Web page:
75% of all AIHAs in adults are warm AIHA. Its signs and symptoms are mostly weakness, dyspnea, jaundice, and tachycardia. Laboratory findings of patients with warm AIHA include positive direct antiglobulin testing (Coombs test), spherocytes on peripheral blood smears, reticulocytosis, elevated LDH, indirect hyperbilirubinemia, and decreased haptoglobin. None of the above relevant findings were seen in our case. The first documented case of amoxicillin-induced AIHA was reported in 1985.[3]

An extensive search of literature cannot clearly explain the cause behind this unusual agglutination activity of this patients blood. The case has a history of Grave's disease; hence, we hypothesize that this could have been an idiosyncratic autoimmune event during the patient's hospitalization. There was no marked deranged coagulation profile, so there was no suspicion of Disseminated Intravascular Coagulation (DIC), etc., To the best of our knowledge, our case is the first documented case in which a patient sample agglutinates (not clot) on touching the glass slide not resolving on incubation.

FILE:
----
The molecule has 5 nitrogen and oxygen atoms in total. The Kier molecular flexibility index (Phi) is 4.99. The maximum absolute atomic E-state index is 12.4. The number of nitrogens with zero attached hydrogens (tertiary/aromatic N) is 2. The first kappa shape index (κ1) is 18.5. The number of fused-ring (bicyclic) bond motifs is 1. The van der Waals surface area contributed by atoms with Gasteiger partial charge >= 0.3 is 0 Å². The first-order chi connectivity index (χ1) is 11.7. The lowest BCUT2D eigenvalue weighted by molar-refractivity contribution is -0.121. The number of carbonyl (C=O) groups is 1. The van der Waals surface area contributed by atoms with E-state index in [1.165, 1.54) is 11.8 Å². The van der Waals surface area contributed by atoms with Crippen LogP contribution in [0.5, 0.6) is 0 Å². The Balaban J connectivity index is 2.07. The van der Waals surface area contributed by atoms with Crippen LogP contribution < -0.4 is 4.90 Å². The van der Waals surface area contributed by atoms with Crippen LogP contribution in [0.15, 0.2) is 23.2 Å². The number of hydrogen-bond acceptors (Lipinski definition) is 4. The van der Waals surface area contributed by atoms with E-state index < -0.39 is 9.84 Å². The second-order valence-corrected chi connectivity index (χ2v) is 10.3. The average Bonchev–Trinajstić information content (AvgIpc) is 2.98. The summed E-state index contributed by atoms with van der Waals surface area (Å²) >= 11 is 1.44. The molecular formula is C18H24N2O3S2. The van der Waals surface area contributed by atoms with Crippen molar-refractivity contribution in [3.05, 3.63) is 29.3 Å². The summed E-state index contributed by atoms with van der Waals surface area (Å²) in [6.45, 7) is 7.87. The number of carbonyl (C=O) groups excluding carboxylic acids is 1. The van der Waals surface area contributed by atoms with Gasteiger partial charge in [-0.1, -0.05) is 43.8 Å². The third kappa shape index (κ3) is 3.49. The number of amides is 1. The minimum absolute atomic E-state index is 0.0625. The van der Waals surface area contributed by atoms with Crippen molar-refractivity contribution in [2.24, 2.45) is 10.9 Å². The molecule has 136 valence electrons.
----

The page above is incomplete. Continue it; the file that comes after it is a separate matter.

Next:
Phosphatidylserine is found in the inner monolayer of the cell membrane. Destruction of the RBC membrane by autoantibodies leads to alteration of RBC membrane organization, leading to thromboembolisms.[5],[6] Another hypothesis is that this type of phenomena could have been taking place in the patient's body at that point in time, leading to activation of alternate complement pathway affecting extrinsic coagulation factors, leading to a supposed increase the zeta potential on the glass surface which would cause the blood to aggregate and clump. A secondary reaction to some drugs which resolved after 48 h could also be there. Chances of some sort of sampling error were minimum since repeat sample was called for.


   Conclusion Top


We could not find a definite cause of these phenomena; however, this is a truly interesting feature which as per the authors needs to be reported and may be studied upon further to understand the nuances of autoimmune processes going on in our body.